One of the key issues that sales teams face is the number of sales managers who were formerly excellent salespeople. While some of the attributes to be successful as a salesperson transfer well, it doesn’t always mean their becoming a successful manager.

Investing to make sure that their sales managers understand how to coach vs. sell; how to manage a sales pipeline  from an organisational vs. individual point of view; and how to lead their teams effectively through both internal and external challenges of 2012.

At Planning for Success Sales training Maven, Hugh Alford 20+ Ways to Generate New Business for your 2012 Plans will cover
-          Where are the opportunities and how best to exploit them in 2012?

-          How to protect  and expand your existing client business

-          An A-Z of prospecting in a recession 20 +Prospecting and new business generating Ideas for your plans for 2012

2.    Recruiting mature salespeople and those returning to work after maternity.

In the past many sales managers have been resistant to hiring older workers.

 Former salespeople returning to the workforce after maternity, second career people – and they can be valuable to a sales force.

Go back a decade and  Sales managers were overpopulating their sales forces with young people

But today there is a severe shortage of young people demanding a sales careers.

The average age is early to mid 30s. And there’s a shortage of talent. Therefore it’s crucial for organisations to look at and consider the more experienced people – people in their second careers, for example. There is a tremendous source of talent  among experienced workers. You might remember that rther provocative survey from last year...

Some sales managers claim “A good salesperson can sell anything” There are exceptions such as highly technical products and services.

Recruiting experienced salespeople from outside one’s industry makes good business sense and it’s a practise that’s growing. Plus, there may be less training costs involved.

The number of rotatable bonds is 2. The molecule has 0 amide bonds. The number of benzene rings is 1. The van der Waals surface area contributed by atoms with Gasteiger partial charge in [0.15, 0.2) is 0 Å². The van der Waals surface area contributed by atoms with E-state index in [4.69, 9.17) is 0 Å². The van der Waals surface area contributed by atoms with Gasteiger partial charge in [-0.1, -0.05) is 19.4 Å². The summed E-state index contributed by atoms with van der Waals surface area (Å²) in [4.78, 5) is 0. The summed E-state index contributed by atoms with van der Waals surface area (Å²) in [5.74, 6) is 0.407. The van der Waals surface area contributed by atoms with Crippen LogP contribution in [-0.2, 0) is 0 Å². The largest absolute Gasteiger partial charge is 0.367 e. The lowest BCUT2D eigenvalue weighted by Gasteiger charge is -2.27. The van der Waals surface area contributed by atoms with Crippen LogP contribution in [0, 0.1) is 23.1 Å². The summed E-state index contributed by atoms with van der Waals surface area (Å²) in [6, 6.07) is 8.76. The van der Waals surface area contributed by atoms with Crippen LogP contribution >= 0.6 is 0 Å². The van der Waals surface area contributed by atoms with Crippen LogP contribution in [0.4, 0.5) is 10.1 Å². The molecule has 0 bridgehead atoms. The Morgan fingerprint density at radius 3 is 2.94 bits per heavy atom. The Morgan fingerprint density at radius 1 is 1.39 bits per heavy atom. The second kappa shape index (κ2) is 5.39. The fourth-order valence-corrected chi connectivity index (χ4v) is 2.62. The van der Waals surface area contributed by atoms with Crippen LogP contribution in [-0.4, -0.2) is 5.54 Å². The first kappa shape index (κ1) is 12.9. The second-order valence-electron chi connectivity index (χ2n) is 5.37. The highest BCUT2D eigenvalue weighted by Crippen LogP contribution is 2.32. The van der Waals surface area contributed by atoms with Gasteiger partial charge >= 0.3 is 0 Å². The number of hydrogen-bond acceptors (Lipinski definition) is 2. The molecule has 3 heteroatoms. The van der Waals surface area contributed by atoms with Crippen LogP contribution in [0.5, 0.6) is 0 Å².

3.    Outsourcing  your sales recruitment or Do it yourself ( DIY)

HR departments have embraced the concept of outsourcing these services and have found a reduction in overhead costs and a competitive edge in the talent market.

More organisations are beginning to accept recruitment outsourcing because there is a measurable return on investment.

Recruitment costs an employer from between 25 % to 30 % of a candidate’s first year salary to the recruiter.

More sales managers have been using Linked In as a recruiting source. So specialist recruiters need to offer differentiated advantages to sales managers using social media like Linked In.
At Planning for success 2012 Management Training  high energy professional Nushi Stach’s session  Play Your Performance Management Cards Right will cover

-          The five key stages of the performance review process with advanced questioning and listening techniques

-          Managing different people types in the performance review
-          Coaching and different coaching techniques

 Sally Moore, Tack’s North West Regional Director with TACK researcher Hugh Alford will hold an open forum session on the challenges of Sales leadership supported with data from the latest TACK research study. TACK will also be running live polls at the event.

No comments:

Post a Comment